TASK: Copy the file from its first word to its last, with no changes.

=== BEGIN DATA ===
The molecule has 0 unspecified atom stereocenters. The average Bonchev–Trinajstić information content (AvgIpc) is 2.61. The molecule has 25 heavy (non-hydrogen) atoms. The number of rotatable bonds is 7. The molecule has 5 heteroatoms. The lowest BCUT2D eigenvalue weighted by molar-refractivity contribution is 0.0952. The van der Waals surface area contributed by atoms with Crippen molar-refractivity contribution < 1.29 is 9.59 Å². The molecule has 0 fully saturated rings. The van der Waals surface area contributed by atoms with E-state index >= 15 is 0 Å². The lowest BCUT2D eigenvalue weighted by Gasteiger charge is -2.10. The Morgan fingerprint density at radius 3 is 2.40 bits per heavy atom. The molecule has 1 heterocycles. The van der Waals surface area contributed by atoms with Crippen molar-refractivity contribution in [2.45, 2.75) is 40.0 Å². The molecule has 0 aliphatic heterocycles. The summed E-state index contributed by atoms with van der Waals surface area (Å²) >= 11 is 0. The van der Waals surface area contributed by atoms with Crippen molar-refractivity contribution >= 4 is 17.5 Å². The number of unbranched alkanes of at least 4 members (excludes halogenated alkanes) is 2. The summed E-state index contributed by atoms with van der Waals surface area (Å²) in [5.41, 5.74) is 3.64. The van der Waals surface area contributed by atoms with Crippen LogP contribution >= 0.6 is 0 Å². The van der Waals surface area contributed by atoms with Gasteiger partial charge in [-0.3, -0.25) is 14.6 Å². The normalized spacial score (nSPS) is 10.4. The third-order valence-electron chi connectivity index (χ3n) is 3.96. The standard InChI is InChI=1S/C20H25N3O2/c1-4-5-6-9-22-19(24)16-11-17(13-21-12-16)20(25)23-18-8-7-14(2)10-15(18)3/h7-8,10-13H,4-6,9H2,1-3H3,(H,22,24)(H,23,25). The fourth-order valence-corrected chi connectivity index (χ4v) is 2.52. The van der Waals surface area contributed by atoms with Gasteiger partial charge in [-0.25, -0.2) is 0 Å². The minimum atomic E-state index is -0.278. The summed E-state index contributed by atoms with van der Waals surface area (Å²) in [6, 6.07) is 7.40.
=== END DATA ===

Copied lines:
The molecule has 0 unspecified atom stereocenters. The average Bonchev–Trinajstić information content (AvgIpc) is 2.61. The molecule has 25 heavy (non-hydrogen) atoms. The number of rotatable bonds is 7. The molecule has 5 heteroatoms. The lowest BCUT2D eigenvalue weighted by molar-refractivity contribution is 0.0952. The van der Waals surface area contributed by atoms with Crippen molar-refractivity contribution < 1.29 is 9.59 Å². The molecule has 0 fully saturated rings. The van der Waals surface area contributed by atoms with E-state index >= 15 is 0 Å². The lowest BCUT2D eigenvalue weighted by Gasteiger charge is -2.10. The Morgan fingerprint density at radius 3 is 2.40 bits per heavy atom. The molecule has 1 heterocycles. The van der Waals surface area contributed by atoms with Crippen molar-refractivity contribution in [2.45, 2.75) is 40.0 Å². The molecule has 0 aliphatic heterocycles. The summed E-state index contributed by atoms with van der Waals surface area (Å²) >= 11 is 0. The van der Waals surface area contributed by atoms with Crippen molar-refractivity contribution >= 4 is 17.5 Å². The number of unbranched alkanes of at least 4 members (excludes halogenated alkanes) is 2. The summed E-state index contributed by atoms with van der Waals surface area (Å²) in [5.41, 5.74) is 3.64. The van der Waals surface area contributed by atoms with Crippen LogP contribution >= 0.6 is 0 Å². The van der Waals surface area contributed by atoms with Gasteiger partial charge in [-0.3, -0.25) is 14.6 Å². The normalized spacial score (nSPS) is 10.4. The third-order valence-electron chi connectivity index (χ3n) is 3.96. The standard InChI is InChI=1S/C20H25N3O2/c1-4-5-6-9-22-19(24)16-11-17(13-21-12-16)20(25)23-18-8-7-14(2)10-15(18)3/h7-8,10-13H,4-6,9H2,1-3H3,(H,22,24)(H,23,25). The fourth-order valence-corrected chi connectivity index (χ4v) is 2.52. The van der Waals surface area contributed by atoms with Gasteiger partial charge in [-0.25, -0.2) is 0 Å². The minimum atomic E-state index is -0.278. The summed E-state index contributed by atoms with van der Waals surface area (Å²) in [6, 6.07) is 7.40.